The distribution of mitochondria [stained with MitoTracker Green FM (24)] in relation to the SR [stained with brefeldin A BODIPY 558/568 (54)] was compared in SMCs isolated from rat small PAs and MAs. The association between mitochondria and SR elements was assessed with the confocal z-sectioning protocol described in materials and methods. This approach revealed that in PASMCs, on movement from the cell bottom toward the middle of the myocyte depth (Fig. 1A), the fluorescent signal from MitoTracker Green appeared in the x-y confocal optical slices (Fig. 1C) before that of brefeldin A BODIPY (Fig. 1B). In PASMCs, in individual x-z and y-z optical cross sections of the myocyte MitoTracker Green fluorescence (mitochondria) was detected distinctly closer to the cell periphery than that of brefeldin A BODIPY (SR) (Fig. 1, D and E). In MASMCs, however, brefeldin A BODIPY fluorescence staining the SR appeared before or simultaneously with MitoTracker Green fluorescence (Fig. 2B). Such opposing juxtaposition between the SR and mitochondria in MASMCs compared with PASMCs becomes more evident from the comparison of individual x-z and y-z optical cross sections of the myocyte MitoTracker Green (mitochondria) and brefeldin A BODIPY (SR) fluorescent signals (Fig. 2, C and D).
To quantify these differences, the total area occupied by pixels showing MitoTracker Green and brefeldin A BODIPY fluorescence was analyzed in four PASMC and MASMCs and plotted against the optical slice number in Fig. 3. This analysis clearly shows the existence of an area close to the surface of PASMCs that is enriched with mitochondria (proportional to the area with MitoTracker Green fluorescence), while in MASMCs a similar area is predominantly occupied with the SR (proportional to the area with brefeldin A BODIPY fluorescence). Figure 3 also shows diagrammatic representations of these areas, comparing PASMCs with MASMCs.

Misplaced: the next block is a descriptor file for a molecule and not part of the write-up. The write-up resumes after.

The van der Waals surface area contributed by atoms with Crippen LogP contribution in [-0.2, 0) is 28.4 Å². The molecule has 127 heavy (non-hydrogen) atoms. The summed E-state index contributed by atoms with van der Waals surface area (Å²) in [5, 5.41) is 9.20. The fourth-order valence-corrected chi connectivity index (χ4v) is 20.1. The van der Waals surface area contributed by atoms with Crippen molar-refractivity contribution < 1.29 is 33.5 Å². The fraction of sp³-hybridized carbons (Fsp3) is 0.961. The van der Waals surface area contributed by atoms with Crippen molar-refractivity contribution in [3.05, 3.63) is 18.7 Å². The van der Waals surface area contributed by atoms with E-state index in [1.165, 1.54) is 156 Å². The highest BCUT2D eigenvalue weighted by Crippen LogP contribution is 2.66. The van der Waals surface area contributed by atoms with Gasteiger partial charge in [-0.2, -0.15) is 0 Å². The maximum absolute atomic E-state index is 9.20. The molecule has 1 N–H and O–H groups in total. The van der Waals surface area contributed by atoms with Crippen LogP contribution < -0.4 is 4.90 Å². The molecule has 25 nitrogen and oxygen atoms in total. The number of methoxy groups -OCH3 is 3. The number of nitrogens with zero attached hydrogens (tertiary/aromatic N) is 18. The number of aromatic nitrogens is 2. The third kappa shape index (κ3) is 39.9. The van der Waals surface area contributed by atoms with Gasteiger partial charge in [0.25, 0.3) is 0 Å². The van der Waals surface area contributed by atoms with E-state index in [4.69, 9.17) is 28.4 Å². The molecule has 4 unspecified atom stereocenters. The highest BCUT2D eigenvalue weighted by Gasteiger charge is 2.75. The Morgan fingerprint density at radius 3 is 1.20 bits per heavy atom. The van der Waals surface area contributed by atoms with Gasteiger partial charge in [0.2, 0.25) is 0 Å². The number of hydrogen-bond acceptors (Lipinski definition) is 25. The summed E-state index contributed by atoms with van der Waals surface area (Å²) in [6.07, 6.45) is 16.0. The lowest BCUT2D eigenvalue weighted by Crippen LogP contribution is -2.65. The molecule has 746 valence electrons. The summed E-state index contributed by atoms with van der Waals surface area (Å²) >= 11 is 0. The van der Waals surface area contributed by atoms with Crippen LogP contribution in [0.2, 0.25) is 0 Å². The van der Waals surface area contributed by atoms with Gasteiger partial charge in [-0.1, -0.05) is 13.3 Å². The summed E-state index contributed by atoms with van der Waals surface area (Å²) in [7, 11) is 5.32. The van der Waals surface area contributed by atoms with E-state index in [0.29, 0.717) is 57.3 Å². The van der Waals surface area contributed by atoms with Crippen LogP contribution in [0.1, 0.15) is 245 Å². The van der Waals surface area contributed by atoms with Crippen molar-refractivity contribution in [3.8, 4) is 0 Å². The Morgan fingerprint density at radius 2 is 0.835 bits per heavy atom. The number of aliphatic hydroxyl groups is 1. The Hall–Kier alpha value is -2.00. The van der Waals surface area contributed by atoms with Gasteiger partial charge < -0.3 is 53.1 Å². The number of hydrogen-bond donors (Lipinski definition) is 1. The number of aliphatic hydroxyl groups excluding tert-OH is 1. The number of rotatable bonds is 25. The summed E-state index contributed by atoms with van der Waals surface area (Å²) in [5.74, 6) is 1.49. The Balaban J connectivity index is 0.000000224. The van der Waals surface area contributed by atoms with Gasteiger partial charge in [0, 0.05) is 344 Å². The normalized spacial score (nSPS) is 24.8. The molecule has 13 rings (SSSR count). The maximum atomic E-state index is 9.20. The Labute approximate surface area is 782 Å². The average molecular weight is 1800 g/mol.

The existence of the subplasmalemmal pool of mitochondria in PASMCs, but not in MASMCs, was further studied by double staining of both types of cells with MitoTracker Green and di-8-ANEPPS, selective fluorescent probes for mitochondria and the plasmalemmal membrane, respectively (Fig. 4). Figure 4A shows x-y confocal images taken though the middle of a representative PASMC. As can be seen clearly in Fig. 4A, MitoTracker Green fluorescence often appeared to be “fused” (within ∼200 nm, the limit of lateral resolution of our confocal microscope) with di-8-ANEPPS fluorescence shown in red (plasmalemma). Conversely, in MASMCs, a clear gap between the two fluorescent signals was observed (Fig. 4B). To quantitatively compare relative distances between mitochondria and the plasma membrane in the two cell types, the spatial profiles of fluorescent signals recorded for di-8-ANEPPS (red) and MitoTracker Green (green) were constructed across the shortest distance between the center of each mitochondrion and the plasma membrane (shown by yellow lines in Fig. 4, C and D, for PASMC and MASMC, respectively). Histograms of distribution of mitochondria according to their distance from the plasma membrane measured in six PASMCs and six MASMCs are compared in Fig. 4E. The histogram bin size was set to 0.5 μm, which is 2.5-fold greater than the lateral optical resolution of our imaging system determined with 0.2-μm fluorescent beads. This analysis clearly shows that in PASMCs the majority of peripheral mitochondria are localized between 0.5 and 1.5 μm from the plasma membrane, compared with ∼1.5–3.5 μm in MASMCs. On average, the mean distance between peripheral mitochondria and the plasma membrane calculated as described above was twofold greater in MASMCs (2.4 ± 0.05 μm, n = 405) than in PASMCs (1.2 ± 0.05 μm, n = 235) (P < 0.0001; Fig. 4F).